Catch fish with Mike Ladle.

Catch Fish with
Mike Ladle


Information Page


For anyone unfamiliar with the site always check the FRESHWATER, SALTWATER and TACK-TICS pages. The Saltwater page now extends back as a record of over several years of (mostly) sea fishing and may be a useful guide as to when to fish. The Freshwater stuff is also up to date now. I keep adding to both. These pages are effectively my diary and the latest will usually be about fishing in the previous day or two. As you see I also add the odd piece from my friends and correspondents if I've not been doing much. The Tactics pages which are chiefly 'how I do it' plus a bit of science are also updated regularly and (I think) worth a read (the earlier ones are mostly tackle and 'how to do it' stuff).

Bits and pieces!

Sorry about the lapse in web pages! We'd no sooner returned from Tobago than I was dragged off on a week's archaeology trip to Wales. I wasn't exactly taken 'kicking and screaming' but I have to say that old stones are not really my thing. I don't mind the long walks and I quite enjoy looking at the birds, animals and plants (I saw choughs, kites and orchids among other things) but, as you can imagine, I'd rather be fishing. Anyway, between trips I managed an evening session at the coast and I also took my rod and a few lures to Pembrokeshire but the chances for fishing were, to say the least limited.

My Dorset fishing trip was not as good as hoped. It was a decent tide and there was a fair bit of weed on the shore but it was mostly fresh and maggot free. The fish did not really turn up and for the most part it was just a matter of blind flogging with fingers crossed. I managed one schoolie and missed a few bites (small fish!!!) but that was all. My pal Rob says he also had a schoolie after I left. Then it was off to Welsh Wales.

We stayed in St Davids, not far from the sea, and as I anticipated there were lots of inaccessible cliffbound stretches of coast. In between there were often flat, sandy, storm beaches. On the first morning I was up before daybreak and drove down to Caerfai beach, a nice little cove with lots of sand. The tide was more or less out and there was a fair old surf pounding in. I waded into the shallow water and chucked a plug out into the breakers. Within seconds it was loaded with weed - useless! I walked back onto dry land and switched to a weedless soft plastic - it was nearly impossible to cast against the strong onshore wind - think again Mike! I compromised by tying on an Evo Redgill and tried again. I found that by moving about along the beach I could manage about one weedless retrieve in three.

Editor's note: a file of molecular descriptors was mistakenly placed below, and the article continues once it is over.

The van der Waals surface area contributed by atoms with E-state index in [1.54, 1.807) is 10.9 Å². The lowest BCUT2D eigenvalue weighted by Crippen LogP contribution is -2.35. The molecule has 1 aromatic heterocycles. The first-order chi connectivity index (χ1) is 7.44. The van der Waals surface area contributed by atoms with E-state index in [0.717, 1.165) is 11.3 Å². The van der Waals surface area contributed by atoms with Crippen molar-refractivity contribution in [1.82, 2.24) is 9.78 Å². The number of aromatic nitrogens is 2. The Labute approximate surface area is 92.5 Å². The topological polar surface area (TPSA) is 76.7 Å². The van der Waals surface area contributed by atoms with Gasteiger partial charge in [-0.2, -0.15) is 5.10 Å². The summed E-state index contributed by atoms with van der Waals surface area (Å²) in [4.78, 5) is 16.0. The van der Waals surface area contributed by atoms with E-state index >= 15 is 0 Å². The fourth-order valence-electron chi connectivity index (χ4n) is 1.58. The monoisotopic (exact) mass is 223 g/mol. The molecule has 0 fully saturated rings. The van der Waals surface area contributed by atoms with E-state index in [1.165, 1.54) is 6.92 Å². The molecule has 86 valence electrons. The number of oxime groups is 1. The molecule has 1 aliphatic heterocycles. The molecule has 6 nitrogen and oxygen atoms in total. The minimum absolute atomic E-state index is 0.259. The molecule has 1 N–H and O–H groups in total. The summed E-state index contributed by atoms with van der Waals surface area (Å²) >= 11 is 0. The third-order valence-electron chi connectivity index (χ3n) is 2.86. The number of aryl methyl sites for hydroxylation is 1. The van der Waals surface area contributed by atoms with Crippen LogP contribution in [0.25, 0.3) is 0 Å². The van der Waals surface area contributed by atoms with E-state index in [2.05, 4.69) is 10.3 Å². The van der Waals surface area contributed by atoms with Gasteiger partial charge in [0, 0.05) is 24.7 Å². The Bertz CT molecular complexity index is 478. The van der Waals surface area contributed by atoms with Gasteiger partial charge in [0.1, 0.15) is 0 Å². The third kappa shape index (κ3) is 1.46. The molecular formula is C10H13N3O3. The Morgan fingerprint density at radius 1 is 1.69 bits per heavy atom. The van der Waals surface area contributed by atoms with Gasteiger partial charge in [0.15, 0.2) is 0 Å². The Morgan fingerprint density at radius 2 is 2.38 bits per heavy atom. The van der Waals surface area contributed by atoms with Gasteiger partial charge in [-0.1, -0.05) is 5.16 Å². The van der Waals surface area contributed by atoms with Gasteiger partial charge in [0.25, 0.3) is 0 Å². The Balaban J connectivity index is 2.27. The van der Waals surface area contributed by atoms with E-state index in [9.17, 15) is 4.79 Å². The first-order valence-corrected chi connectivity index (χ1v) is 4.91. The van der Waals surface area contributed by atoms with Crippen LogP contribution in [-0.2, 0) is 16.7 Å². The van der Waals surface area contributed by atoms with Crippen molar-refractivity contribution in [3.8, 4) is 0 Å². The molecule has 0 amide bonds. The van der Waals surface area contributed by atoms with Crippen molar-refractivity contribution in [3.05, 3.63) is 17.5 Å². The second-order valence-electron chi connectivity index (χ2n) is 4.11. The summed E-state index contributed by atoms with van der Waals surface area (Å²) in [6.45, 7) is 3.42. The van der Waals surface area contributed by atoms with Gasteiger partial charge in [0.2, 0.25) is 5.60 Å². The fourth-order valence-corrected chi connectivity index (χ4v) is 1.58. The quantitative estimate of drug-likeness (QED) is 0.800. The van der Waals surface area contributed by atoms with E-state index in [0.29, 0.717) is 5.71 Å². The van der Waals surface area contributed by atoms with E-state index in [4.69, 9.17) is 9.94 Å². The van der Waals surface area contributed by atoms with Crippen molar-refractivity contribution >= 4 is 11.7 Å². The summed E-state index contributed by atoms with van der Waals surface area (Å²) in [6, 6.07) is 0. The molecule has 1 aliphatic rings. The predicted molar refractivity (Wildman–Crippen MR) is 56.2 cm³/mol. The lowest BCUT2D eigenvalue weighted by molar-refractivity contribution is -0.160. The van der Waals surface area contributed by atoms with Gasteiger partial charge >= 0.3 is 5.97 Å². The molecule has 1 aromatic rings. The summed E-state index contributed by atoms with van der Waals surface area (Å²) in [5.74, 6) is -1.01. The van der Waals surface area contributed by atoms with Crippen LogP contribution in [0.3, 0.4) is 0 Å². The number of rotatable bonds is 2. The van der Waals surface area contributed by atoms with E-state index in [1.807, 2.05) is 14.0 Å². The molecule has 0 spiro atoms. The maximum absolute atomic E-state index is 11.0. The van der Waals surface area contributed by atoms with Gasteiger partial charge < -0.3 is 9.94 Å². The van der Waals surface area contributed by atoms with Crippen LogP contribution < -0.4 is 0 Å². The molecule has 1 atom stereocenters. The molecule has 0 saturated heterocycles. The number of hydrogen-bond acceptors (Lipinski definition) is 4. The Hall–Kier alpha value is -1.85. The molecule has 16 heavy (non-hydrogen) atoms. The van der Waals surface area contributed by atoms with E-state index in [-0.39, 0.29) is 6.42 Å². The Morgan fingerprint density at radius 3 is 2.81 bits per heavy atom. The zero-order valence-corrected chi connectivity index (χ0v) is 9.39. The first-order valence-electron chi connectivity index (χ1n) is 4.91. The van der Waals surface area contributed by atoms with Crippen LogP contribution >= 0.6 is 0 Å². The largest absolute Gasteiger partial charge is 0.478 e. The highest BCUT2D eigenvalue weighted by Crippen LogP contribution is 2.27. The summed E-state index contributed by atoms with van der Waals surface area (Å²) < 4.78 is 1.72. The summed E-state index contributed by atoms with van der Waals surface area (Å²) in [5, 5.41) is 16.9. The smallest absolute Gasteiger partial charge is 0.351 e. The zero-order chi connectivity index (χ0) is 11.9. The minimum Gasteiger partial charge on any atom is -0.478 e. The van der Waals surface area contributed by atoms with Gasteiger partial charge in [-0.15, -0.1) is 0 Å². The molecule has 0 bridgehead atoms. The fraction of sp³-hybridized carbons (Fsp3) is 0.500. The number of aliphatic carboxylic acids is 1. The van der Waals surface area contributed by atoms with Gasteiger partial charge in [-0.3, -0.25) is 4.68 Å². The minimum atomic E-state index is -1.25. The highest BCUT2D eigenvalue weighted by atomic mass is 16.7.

After about an hour it was pretty light and I was beginnning to lose heart when suddenly the lure was seized just before I lifted it out. Eureka! It was a bass, not a monster but a bass. I was really pleased. A couple of mornings later I visited Whitesands Bay, beloved of surfers it seemed, and tried the same technique of spinning a Redgill as I waded in the surf. It looked good but not a sniff! Before packing in I scrambled out onto the rocky headland and had a few chucks. this produced a single missed bite on the Redgill which I decided was probably a pollack.

I managed two more short sessions. One was in the afternoon fishing from the rocks into the little cove to the right of Whitesands and the other was an evening dabble at Caerfai. Both were biteless. I'm sure that, given more time, all the places I tried would have produced bass to lures but I had to settle for walking through bogs and over heathland to look at standing stones, castles and churches (jeez there's a lot of stone in Wales!). Anyway, now it's back to Dorset for a while and I must try to catch a few better fish.

If you have any comments or questions about fish, methods, tactics or 'what have you!' get in touch with me by sending an E-MAIL to -


A few of my pals struggling to catch on my Dorset session.

Dorset schoolie.

No great size but better than nothing.


This a beautiful beach and easy to fish.  I'm sure that there would have been more and bigger bass given time to 'suss it out'.

Welsh schoolie.

It's not often I have a picture of a fish taken from a sandy beach.

Well hooked.

If the fish get a good grip the single hook holds very well, even with the barb flattened.

Gone fishing!

These are the rocks at the end of Whitesands.  It was an ebbing tide in mid-afternoon - not ideal even though the place shouted 'bass!'


I saw a hell of a lot of these.

Viper's Bugloss.

The picture doesn't do justice to the vibrant blues and pinks of the plant. Almost as good as catching a fish.